Blanche goes to many lengths to feel the sensation of being wanted by a man, and even crosses the age barrier when she has an affair with one of her students as a teacher, resulting in the loss of her job, and when she kisses a teenaged mail man when he makes a delivery. The presence of a male figure assured Blanche that she would be shielded by the reoccurring aura of death that accompanied her no matter her location. Blanche made use of everything in her power to attempt to find a guy who would accept her forever thereby decreasing the fear of death and dying lonely.

Qanbari states that, “Blanche’s egregious error was her tendency to make everything everlasting which is in sharp contrast to the transitory nature of this world; and when this tendency remained unaccomplished, this causes her alienation and discontent” (Qanbari, 42). She constantly tries to cling onto anything or anyone that can serve as a means for her protection from death, so that she can be able to stabilize her life. Blanche cannot let go of the perfect past she once had and constantly strives to achieve the same lifestyle or repair it in a way, but her constant deviation from the truth and the movement forward from her past inevitably causes her to remain stuck in her fantasy and renders her unable to lead a normal life.

Lastly, within the play Blanche cannot accept a single portion of her improper actions, and uses denial as one of her many tactics of defense, shielding her from a fear of death. She performs certain actions to escape her past and maintain a formal outward appearance, with a few of them originating from wrong intent, but she becomes unaccountable for some of these items because she constantly rejects the idea of her mistakes and completely erases them from her mind to continue creating a mental simulation or fantasy within her brain where she is completely perfect and ideal to the world.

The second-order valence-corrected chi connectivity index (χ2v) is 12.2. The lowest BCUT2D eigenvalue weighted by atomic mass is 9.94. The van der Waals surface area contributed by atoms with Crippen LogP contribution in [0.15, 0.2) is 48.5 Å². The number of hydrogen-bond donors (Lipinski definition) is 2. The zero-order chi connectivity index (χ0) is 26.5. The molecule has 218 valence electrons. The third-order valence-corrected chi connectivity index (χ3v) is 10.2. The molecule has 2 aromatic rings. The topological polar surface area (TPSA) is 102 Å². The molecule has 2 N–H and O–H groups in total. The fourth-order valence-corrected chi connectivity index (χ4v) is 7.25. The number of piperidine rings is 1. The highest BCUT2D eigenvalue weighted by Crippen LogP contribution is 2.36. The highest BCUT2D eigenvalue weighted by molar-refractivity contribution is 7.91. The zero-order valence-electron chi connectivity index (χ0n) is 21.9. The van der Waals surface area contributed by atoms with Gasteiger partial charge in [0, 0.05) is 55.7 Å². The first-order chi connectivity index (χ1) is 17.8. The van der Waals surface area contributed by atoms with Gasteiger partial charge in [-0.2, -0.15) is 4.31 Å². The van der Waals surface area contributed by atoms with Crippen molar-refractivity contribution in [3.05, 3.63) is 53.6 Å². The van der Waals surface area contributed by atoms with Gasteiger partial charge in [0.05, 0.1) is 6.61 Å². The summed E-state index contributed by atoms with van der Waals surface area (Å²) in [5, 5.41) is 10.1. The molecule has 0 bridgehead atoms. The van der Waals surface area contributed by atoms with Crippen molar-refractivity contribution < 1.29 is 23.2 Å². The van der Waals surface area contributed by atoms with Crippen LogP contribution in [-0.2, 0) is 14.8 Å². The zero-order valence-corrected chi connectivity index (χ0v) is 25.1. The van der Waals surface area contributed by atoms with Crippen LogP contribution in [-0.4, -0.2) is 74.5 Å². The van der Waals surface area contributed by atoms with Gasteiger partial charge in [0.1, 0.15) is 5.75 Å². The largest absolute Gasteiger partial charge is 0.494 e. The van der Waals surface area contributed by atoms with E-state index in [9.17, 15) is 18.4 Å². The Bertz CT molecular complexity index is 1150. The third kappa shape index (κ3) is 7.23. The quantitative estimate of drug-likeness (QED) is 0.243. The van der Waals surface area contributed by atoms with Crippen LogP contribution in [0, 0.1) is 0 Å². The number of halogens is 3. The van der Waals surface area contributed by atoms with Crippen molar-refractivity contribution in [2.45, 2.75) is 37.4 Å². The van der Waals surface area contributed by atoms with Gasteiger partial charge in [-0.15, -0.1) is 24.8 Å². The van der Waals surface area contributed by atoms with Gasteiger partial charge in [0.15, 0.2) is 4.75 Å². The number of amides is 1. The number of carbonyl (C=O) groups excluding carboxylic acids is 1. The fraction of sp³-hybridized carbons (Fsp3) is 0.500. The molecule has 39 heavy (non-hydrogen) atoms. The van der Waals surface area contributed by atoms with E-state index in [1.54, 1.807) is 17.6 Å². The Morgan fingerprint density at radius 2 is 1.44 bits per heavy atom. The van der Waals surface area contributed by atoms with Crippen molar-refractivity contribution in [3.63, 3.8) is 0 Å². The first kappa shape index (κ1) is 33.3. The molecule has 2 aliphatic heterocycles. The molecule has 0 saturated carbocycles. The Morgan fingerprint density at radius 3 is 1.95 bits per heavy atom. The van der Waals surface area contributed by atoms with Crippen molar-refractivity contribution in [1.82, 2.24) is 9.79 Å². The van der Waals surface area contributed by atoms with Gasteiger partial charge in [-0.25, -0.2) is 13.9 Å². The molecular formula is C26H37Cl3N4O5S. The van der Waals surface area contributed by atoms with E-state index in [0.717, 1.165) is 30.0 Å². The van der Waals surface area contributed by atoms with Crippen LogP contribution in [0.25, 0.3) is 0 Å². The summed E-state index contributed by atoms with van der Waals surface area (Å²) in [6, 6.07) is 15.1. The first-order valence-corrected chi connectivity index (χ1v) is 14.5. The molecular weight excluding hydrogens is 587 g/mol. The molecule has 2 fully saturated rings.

Qanbari observes the habits of Blanche within the play and articulates the connection it has to the broken relationships she faces within the plot. The author states, “She constantly tries to pretend to be young and fresh by bathing and wearing make-up and gaudy clothes” (Qanbari, 41). She also conceals her age by dimming the lights within any room she is situated in. With these actions Blanche denies her real age and strives to achieve her imagined youthful body and pushes to attain it within reality, because age is deemed as a characteristic which is flawed and holds many imperfections as it increases. Denial is also evident when Blanche constantly consumes alcohol within the Kowalski household but insists that she is a clean female who is always sober and does not drink much.

She attempts to douse her fear of the past by utilizing items that alter an individual’s mental state, explaining why she is truly an alcoholic as a result of her constant search for refuge from the thought of death. Blanche’s persistent fantasy and thought of perfection allows for her to be perceived as a pure female figure, but she slowly and eventually becomes viewed as a hypocrite when her true age and her alcohol addictions is revealed to the characters. Her constant lying and manipulation expanded into a large burden where the weight became too much to bare and inevitably came crashing down on her mental dream state.

In conclusion, overall through Blanche’s constant use of self-defense mechanisms developed from her unconscious mind, such as her false importance, denial, and immorality, the author of the article, “Death Terror, an Incisive Factor in Tennessee Williams A Streetcar Named Desire: An Existential Psychotherapy,” successfully analyses William’s play and displays the harsh yet foreseeable downfall of Blanche and her inability to face reality.

Cite this page

Pegah Qanbari Professor in the Department of English Language. (2019, Nov 27). Retrieved from

Pegah Qanbari Professor in the Department of English Language
Let’s chat?  We're online 24/7